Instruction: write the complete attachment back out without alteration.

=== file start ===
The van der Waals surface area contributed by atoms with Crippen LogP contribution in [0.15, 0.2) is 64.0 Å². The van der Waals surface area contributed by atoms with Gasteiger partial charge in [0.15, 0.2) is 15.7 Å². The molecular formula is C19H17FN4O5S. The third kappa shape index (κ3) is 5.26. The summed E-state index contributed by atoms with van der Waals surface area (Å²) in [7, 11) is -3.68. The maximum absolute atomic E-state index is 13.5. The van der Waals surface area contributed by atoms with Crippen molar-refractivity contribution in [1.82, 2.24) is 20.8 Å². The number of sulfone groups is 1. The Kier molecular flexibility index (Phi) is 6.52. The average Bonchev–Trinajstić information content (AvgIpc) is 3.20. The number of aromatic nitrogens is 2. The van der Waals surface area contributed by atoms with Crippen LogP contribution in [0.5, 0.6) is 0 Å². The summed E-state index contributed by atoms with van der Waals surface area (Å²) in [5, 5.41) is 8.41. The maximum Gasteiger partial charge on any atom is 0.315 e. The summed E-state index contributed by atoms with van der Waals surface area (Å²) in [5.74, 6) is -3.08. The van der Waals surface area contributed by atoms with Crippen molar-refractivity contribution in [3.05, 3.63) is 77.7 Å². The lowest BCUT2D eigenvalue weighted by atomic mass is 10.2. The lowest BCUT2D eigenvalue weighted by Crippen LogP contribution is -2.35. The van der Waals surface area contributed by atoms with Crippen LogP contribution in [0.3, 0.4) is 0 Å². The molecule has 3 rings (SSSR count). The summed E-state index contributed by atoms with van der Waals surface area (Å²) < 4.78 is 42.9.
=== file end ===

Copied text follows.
The van der Waals surface area contributed by atoms with Crippen LogP contribution in [0.15, 0.2) is 64.0 Å². The van der Waals surface area contributed by atoms with Gasteiger partial charge in [0.15, 0.2) is 15.7 Å². The molecular formula is C19H17FN4O5S. The third kappa shape index (κ3) is 5.26. The summed E-state index contributed by atoms with van der Waals surface area (Å²) in [7, 11) is -3.68. The maximum absolute atomic E-state index is 13.5. The van der Waals surface area contributed by atoms with Crippen molar-refractivity contribution in [1.82, 2.24) is 20.8 Å². The number of sulfone groups is 1. The Kier molecular flexibility index (Phi) is 6.52. The average Bonchev–Trinajstić information content (AvgIpc) is 3.20. The number of aromatic nitrogens is 2. The van der Waals surface area contributed by atoms with Crippen LogP contribution in [0.5, 0.6) is 0 Å². The summed E-state index contributed by atoms with van der Waals surface area (Å²) in [5, 5.41) is 8.41. The maximum Gasteiger partial charge on any atom is 0.315 e. The summed E-state index contributed by atoms with van der Waals surface area (Å²) in [5.74, 6) is -3.08. The van der Waals surface area contributed by atoms with Crippen molar-refractivity contribution in [3.05, 3.63) is 77.7 Å². The lowest BCUT2D eigenvalue weighted by atomic mass is 10.2. The lowest BCUT2D eigenvalue weighted by Crippen LogP contribution is -2.35. The van der Waals surface area contributed by atoms with Crippen LogP contribution in [0.3, 0.4) is 0 Å². The molecule has 3 rings (SSSR count). The summed E-state index contributed by atoms with van der Waals surface area (Å²) < 4.78 is 42.9.